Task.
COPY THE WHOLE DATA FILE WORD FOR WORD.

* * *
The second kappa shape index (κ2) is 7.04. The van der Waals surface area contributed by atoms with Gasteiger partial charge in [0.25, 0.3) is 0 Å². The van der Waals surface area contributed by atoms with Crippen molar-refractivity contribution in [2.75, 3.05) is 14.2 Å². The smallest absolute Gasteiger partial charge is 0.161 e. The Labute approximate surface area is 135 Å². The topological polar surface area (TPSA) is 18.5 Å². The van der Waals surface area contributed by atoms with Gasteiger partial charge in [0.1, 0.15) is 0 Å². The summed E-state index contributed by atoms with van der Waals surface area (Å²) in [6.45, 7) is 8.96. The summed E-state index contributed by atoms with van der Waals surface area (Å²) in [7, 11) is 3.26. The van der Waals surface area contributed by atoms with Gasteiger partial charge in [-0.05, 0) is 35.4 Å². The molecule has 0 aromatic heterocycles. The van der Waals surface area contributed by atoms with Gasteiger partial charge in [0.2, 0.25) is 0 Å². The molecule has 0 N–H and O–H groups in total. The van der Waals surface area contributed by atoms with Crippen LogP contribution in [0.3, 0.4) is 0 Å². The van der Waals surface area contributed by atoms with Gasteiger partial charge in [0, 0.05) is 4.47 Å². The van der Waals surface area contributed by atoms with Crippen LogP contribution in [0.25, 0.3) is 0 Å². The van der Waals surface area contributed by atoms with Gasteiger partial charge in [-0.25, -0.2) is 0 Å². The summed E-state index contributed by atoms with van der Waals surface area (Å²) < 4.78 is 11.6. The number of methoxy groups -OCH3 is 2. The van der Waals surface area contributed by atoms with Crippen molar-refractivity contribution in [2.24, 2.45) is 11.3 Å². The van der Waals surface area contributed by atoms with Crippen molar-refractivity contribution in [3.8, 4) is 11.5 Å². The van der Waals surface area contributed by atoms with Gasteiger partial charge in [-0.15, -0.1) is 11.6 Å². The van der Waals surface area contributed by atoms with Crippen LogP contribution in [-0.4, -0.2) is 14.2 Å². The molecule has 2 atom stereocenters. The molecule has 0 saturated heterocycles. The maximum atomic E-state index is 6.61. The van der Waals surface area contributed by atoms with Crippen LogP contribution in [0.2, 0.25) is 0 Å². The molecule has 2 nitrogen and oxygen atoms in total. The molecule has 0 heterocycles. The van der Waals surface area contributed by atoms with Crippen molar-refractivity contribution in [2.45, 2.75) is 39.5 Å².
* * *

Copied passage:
The second kappa shape index (κ2) is 7.04. The van der Waals surface area contributed by atoms with Gasteiger partial charge in [0.25, 0.3) is 0 Å². The van der Waals surface area contributed by atoms with Crippen molar-refractivity contribution in [2.75, 3.05) is 14.2 Å². The smallest absolute Gasteiger partial charge is 0.161 e. The Labute approximate surface area is 135 Å². The topological polar surface area (TPSA) is 18.5 Å². The van der Waals surface area contributed by atoms with Gasteiger partial charge in [0.1, 0.15) is 0 Å². The summed E-state index contributed by atoms with van der Waals surface area (Å²) in [6.45, 7) is 8.96. The summed E-state index contributed by atoms with van der Waals surface area (Å²) in [7, 11) is 3.26. The van der Waals surface area contributed by atoms with Gasteiger partial charge in [-0.05, 0) is 35.4 Å². The molecule has 0 aromatic heterocycles. The van der Waals surface area contributed by atoms with Gasteiger partial charge in [0.2, 0.25) is 0 Å². The molecule has 0 N–H and O–H groups in total. The van der Waals surface area contributed by atoms with Crippen LogP contribution in [0.3, 0.4) is 0 Å². The van der Waals surface area contributed by atoms with Gasteiger partial charge in [0, 0.05) is 4.47 Å². The van der Waals surface area contributed by atoms with Crippen LogP contribution in [0.25, 0.3) is 0 Å². The van der Waals surface area contributed by atoms with Gasteiger partial charge in [-0.25, -0.2) is 0 Å². The summed E-state index contributed by atoms with van der Waals surface area (Å²) < 4.78 is 11.6. The number of methoxy groups -OCH3 is 2. The van der Waals surface area contributed by atoms with Crippen molar-refractivity contribution in [2.24, 2.45) is 11.3 Å². The van der Waals surface area contributed by atoms with Crippen molar-refractivity contribution in [3.8, 4) is 11.5 Å². The van der Waals surface area contributed by atoms with Gasteiger partial charge in [-0.15, -0.1) is 11.6 Å². The van der Waals surface area contributed by atoms with Crippen LogP contribution in [-0.4, -0.2) is 14.2 Å². The molecule has 2 atom stereocenters. The molecule has 0 saturated heterocycles. The maximum atomic E-state index is 6.61. The van der Waals surface area contributed by atoms with Crippen LogP contribution in [0.2, 0.25) is 0 Å². The molecule has 2 nitrogen and oxygen atoms in total. The molecule has 0 heterocycles. The van der Waals surface area contributed by atoms with Crippen molar-refractivity contribution in [2.45, 2.75) is 39.5 Å².